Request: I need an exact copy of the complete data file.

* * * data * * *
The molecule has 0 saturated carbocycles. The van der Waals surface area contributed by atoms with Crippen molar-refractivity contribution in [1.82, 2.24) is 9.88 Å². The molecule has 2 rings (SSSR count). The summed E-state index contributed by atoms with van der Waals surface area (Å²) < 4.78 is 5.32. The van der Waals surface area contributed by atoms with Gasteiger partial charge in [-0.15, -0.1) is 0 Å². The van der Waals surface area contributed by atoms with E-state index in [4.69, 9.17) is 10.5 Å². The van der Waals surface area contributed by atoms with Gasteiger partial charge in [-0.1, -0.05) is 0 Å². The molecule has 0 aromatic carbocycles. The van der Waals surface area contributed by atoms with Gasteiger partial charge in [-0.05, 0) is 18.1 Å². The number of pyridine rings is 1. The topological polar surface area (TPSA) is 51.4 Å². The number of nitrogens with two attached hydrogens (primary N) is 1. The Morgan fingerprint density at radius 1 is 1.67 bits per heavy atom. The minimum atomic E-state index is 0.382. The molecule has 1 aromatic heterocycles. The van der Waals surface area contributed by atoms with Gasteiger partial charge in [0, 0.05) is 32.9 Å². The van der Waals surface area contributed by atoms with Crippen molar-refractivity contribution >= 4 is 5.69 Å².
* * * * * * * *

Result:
The molecule has 0 saturated carbocycles. The van der Waals surface area contributed by atoms with Crippen molar-refractivity contribution in [1.82, 2.24) is 9.88 Å². The molecule has 2 rings (SSSR count). The summed E-state index contributed by atoms with van der Waals surface area (Å²) < 4.78 is 5.32. The van der Waals surface area contributed by atoms with Gasteiger partial charge in [-0.15, -0.1) is 0 Å². The van der Waals surface area contributed by atoms with E-state index in [4.69, 9.17) is 10.5 Å². The van der Waals surface area contributed by atoms with Gasteiger partial charge in [-0.1, -0.05) is 0 Å². The molecule has 0 aromatic carbocycles. The van der Waals surface area contributed by atoms with Gasteiger partial charge in [-0.05, 0) is 18.1 Å². The number of pyridine rings is 1. The topological polar surface area (TPSA) is 51.4 Å². The number of nitrogens with two attached hydrogens (primary N) is 1. The Morgan fingerprint density at radius 1 is 1.67 bits per heavy atom. The minimum atomic E-state index is 0.382. The molecule has 1 aromatic heterocycles. The van der Waals surface area contributed by atoms with Gasteiger partial charge in [0, 0.05) is 32.9 Å². The van der Waals surface area contributed by atoms with Crippen molar-refractivity contribution >= 4 is 5.69 Å².